Back in Delhi, I was going out one night with one of the rescuers to this little hole-in-the-wall restaurant where they served this delicious beef stew — one of the only places you can find beef in the city — while they pulled rotis out of the clay oven by hand and served them steaming hot. Earlier that day, I was sitting in a dingy police station, swatting mosquitoes on my neck, while he yelled at the local police chief to go find the phone that had been picked out of my pocket on a reconnaissance mission. I was so embarrassed to be the American who’d gotten pickpocketed and was now wasting everyone’s time. But that phone was miraculously found and returned to me. I still don’t quite understand how, but I’m grateful for that time with Arshad — even if it was uncomfortable and slightly mortifying.
Nestled deep in the woods in Northern California, I visited Penny Patterson shortly after her gorilla Koko had passed, while exploring the possibility of telling their story in a documentary. The house was a disorganized shrine to Koko, with Penny’s life work stacked floor to ceiling in nearly every room. We shared a plate of Chinese food as she lovingly explained how Koko had been communicating with her from the afterlife.
Sometimes these bonding moments happen with the crew and fellow filmmakers. On the last night of a shoot in Iceland, our little crew jumped into the Arctic Ocean and let out our best Viking roars. On the outskirts of Havana, my producer and dear friend Sarah Anthony and I found ourselves in a little dive bar drinking mojitos and dancing with locals. On one trip to India, we got there only to discover our visas had just expired. So, we jettisoned to Kathmandu and climbed the stairs up to the Monkey Temple while we waited for the new ones to process. In Rajasthan, we climbed the oldest mountain range on Earth (or so we’d been told) to watch the sunrise over the valley below. Back in Mississippi, I played bingo on Oscar Sunday with Morgan Freeman. He gifted me a scented candle.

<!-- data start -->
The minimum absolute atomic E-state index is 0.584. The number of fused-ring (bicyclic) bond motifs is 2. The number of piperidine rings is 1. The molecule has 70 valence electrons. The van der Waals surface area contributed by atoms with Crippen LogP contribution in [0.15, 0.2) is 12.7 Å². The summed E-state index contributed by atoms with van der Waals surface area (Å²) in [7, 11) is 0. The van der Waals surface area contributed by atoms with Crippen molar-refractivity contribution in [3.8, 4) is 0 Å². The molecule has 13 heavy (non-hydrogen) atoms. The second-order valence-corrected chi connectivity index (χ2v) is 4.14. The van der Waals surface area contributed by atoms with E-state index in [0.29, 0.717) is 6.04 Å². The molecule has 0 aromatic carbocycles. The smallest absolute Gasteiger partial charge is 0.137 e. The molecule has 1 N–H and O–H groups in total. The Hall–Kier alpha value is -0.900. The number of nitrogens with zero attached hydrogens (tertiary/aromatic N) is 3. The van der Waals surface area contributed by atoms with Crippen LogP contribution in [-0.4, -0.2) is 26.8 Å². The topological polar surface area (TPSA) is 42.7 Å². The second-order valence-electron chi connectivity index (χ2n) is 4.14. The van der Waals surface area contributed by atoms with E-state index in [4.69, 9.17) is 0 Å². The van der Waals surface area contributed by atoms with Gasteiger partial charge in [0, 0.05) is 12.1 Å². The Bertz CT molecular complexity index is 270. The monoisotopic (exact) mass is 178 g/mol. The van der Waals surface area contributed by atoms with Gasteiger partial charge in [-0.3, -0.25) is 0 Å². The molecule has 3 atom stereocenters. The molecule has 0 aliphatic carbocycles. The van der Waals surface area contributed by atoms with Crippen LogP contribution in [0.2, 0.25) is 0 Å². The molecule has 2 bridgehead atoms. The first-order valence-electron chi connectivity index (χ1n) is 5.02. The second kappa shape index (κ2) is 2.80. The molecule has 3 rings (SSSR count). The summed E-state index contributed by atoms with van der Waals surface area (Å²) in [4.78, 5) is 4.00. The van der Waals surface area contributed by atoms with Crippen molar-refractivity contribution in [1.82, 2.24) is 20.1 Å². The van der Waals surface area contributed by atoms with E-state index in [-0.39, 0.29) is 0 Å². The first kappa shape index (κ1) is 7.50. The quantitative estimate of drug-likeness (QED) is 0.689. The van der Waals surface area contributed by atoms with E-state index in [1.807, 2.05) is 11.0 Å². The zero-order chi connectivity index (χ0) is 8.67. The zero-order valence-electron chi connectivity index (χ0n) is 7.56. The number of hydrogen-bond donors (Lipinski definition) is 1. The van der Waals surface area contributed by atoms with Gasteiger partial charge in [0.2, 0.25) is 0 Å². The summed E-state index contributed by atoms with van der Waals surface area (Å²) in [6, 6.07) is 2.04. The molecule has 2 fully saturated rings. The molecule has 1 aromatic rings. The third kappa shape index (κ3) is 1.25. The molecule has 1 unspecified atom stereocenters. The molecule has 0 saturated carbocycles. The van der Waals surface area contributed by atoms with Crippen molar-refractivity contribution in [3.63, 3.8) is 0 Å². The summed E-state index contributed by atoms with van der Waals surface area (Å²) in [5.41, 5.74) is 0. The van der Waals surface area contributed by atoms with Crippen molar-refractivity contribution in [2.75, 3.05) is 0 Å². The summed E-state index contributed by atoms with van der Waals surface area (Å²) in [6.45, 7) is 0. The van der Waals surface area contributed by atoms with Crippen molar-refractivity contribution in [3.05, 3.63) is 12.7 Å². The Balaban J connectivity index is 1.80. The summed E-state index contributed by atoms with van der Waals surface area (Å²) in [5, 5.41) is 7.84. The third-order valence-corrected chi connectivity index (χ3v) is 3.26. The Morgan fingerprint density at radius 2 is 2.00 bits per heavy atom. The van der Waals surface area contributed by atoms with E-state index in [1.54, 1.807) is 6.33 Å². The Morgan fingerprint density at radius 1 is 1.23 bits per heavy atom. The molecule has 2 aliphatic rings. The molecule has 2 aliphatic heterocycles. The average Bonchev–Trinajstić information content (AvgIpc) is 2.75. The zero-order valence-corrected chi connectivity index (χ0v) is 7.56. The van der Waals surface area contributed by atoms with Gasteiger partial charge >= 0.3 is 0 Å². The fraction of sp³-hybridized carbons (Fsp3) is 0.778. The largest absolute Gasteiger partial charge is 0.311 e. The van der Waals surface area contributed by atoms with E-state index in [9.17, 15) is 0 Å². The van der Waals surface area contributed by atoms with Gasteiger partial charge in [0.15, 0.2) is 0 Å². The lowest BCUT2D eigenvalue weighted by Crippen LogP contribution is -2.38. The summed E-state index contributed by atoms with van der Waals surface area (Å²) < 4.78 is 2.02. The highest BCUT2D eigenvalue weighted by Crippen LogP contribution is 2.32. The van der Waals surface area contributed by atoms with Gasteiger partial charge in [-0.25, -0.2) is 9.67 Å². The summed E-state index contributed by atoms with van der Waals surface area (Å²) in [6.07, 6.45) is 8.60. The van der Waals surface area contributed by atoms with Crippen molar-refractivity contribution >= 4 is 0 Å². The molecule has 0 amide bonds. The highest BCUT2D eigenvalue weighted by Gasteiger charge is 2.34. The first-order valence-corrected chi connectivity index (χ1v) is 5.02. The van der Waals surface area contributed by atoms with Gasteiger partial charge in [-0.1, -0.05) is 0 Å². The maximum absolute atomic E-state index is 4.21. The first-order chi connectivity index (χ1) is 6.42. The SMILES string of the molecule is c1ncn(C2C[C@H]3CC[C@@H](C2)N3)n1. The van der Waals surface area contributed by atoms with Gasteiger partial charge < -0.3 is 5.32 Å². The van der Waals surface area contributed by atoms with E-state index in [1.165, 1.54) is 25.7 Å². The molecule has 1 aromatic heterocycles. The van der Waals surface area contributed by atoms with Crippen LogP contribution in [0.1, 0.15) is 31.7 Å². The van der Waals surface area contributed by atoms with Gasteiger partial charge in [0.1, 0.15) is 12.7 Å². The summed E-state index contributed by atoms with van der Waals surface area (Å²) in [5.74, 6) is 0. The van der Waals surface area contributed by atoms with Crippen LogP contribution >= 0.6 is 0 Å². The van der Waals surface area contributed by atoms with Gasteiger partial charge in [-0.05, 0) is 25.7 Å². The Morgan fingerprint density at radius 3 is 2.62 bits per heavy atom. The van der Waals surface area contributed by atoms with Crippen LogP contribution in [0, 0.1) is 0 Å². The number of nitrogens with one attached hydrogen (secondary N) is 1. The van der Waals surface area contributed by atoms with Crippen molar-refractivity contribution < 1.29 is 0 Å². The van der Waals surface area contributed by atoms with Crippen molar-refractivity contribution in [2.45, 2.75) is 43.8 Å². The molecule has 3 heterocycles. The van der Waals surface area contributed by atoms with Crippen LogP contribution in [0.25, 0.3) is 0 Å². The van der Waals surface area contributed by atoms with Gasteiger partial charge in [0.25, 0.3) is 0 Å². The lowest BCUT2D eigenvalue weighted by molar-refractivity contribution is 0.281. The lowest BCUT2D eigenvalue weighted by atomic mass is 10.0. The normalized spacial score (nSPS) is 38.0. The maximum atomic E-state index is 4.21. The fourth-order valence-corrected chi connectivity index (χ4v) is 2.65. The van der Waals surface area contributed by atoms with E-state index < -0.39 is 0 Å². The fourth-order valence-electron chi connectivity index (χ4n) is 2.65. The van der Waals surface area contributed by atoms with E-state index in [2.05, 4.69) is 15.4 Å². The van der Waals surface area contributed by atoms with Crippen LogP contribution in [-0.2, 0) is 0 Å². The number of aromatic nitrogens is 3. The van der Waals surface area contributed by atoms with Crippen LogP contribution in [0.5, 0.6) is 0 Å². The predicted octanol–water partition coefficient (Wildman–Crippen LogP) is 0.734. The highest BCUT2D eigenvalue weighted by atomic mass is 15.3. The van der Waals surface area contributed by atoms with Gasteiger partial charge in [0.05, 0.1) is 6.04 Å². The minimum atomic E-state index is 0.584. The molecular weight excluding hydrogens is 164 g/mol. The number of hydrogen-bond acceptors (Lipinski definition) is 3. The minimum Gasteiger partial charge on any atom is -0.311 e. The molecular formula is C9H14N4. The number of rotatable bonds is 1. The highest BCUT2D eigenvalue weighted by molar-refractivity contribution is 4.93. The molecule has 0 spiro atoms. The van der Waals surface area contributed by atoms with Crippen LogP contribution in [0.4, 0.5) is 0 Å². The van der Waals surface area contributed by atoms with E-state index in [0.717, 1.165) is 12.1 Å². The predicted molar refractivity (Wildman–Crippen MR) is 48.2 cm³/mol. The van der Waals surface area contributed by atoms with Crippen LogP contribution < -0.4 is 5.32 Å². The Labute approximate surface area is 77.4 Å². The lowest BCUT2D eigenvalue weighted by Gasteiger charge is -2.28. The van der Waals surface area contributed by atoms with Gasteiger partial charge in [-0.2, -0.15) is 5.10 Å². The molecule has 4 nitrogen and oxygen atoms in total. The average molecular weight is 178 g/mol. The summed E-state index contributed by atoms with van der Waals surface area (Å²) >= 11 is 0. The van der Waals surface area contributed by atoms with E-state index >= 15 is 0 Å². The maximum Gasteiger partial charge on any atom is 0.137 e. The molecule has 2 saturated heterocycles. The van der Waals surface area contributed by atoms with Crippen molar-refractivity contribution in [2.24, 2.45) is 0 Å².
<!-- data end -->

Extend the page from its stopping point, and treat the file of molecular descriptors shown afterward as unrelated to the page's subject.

There are countless more stories like this. Many of which don’t necessarily seem wild enough to print, but nonetheless have left an indelible mark on my life. Seemingly innocuous moments that have shown me the power of the human spirit, the depths of love humans can have for one another and that at our core, we all want the same things.
It’s easy to get caught up in the chaos of it all, or in the stresses of meeting impossible deadlines on tight budgets with understaffed crews working far too many hours for not nearly enough money. I’ve learned that in making documentaries, you have to expect the unexpected at every stage of the process. To plan for the things you can’t see coming. But at the end of the day, I’m incredibly grateful to have the privilege of doing this job and sharing these stories. When things get hard, I sometimes have to take a step back and remind myself of that … remind myself that these myriad experiences have shaped my perspective for the better.
It probably sounds a little corny, but they’ve made me appreciate all the little “nothing” moments in my own life with my own family. As I reminisce on my childhood, I can appreciate my mom reading to me every night before bed, and the ritual of my dad saying, “I love you from here to here and all the way around to here,” as he enveloped me in his arms. A random car ride to who- knows-where with my grandpa. Darting through traffic with my now-wife on the day we met to buy wine and cheese from a gas station during the intermission of Wicked in London. And all the many little moments with our two-year-old, Hank. Blowing up balloons, skating around town, catching him as he jumps fearlessly in the pool. The “big” moments are there too, but I’m glad I can appreciate the little ones in between, all the same.
All images courtesy Derek Doneen.